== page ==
Importantly, Doss compares Alison Landsberg’s notion of “prosthetic memory” to Joan Scott’s understanding of experience. Landsberg claims that new forms of public cultural memory and mass technology enable anyone to personally experience the past, no matter how remote or distant or traumatic. Whereas, Scott contends that “discourses of experience are both illuminating and highly problematic.” (229) The people who have an experience understand it as authentic. But we must realize that these people are subjects who are constituted through experience. Memorials help to fabricate public subjectivity. Memorials are, to paraphrase Ann Cvektovich, “a public ‘archive of feelings’ which is encoded in their material forms, narrative content and ‘practices that surround their production and reception.’” (229) Doss points out that these affective experiences do not foreclose possibilites of social or personal transformation, but we need to understand “how and why (and which) feelings shape historical moments, concepts of citizenship, and understandings of self and national identity.” She argues that we need to understand how they work to mobilize and maintain contemporary American war memory.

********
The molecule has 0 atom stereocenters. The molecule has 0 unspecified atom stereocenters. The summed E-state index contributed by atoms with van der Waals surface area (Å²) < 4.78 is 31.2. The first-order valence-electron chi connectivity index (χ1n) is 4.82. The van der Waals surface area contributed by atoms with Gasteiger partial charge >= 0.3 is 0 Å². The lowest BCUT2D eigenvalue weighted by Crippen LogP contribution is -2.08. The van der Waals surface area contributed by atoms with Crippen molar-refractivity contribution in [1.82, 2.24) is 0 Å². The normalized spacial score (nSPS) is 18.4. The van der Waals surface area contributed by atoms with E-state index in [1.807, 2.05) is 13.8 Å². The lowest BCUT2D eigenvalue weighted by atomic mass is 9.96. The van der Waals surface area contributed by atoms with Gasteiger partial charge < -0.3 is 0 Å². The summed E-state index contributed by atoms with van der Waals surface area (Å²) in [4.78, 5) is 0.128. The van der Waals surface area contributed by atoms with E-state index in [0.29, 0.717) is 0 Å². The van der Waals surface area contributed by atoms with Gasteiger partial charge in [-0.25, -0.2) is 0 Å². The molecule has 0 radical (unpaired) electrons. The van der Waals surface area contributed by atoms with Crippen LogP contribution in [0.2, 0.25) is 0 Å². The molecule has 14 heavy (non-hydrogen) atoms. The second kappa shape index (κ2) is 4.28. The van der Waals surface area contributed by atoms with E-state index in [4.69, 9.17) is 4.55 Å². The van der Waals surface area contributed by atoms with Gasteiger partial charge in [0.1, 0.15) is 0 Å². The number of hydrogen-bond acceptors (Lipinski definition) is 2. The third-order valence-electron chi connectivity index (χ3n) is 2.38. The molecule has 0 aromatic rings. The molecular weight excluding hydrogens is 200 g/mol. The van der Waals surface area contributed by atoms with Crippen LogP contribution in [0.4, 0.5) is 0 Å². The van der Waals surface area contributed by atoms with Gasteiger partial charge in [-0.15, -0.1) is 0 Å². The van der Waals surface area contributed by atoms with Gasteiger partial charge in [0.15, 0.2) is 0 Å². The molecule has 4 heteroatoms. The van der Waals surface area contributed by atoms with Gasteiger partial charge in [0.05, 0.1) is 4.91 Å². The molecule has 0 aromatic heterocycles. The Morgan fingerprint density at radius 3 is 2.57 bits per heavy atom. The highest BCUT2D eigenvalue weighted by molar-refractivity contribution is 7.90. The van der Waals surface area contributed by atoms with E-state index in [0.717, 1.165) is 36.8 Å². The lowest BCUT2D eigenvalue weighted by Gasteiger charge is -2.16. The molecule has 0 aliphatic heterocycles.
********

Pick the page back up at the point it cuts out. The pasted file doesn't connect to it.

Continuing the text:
WWII was always celebrated as the Great War and memorialization began almost immediately. Doss details many projects over the years, but focuses primarily on the WWII memorial on the National Mall. She discusses the many contributors and the design, noting its imperialist qualities. Doss contends that “the National World War II Memorial is not simply to say ‘thank you’ to the ‘greatest generation’, but to dramatically reconfi gure contemporary understandings of national purpose and identity. Its privileged location in America’s capital city helps promote its cause.” (240) Surprisingly, Doss shows that not everyone supported the building of this memorial. Some veterans thought that it ruined the Mall. (242) Other veterans felt like they were trying to erase the “dangerous memory” of the Vietnam War.

Doss ends by stating, “Framed by saying ‘thank you’ to the ‘greatest generation’, the National World War II Memorial is a blatant example of the manipulative dimensions of war memory.”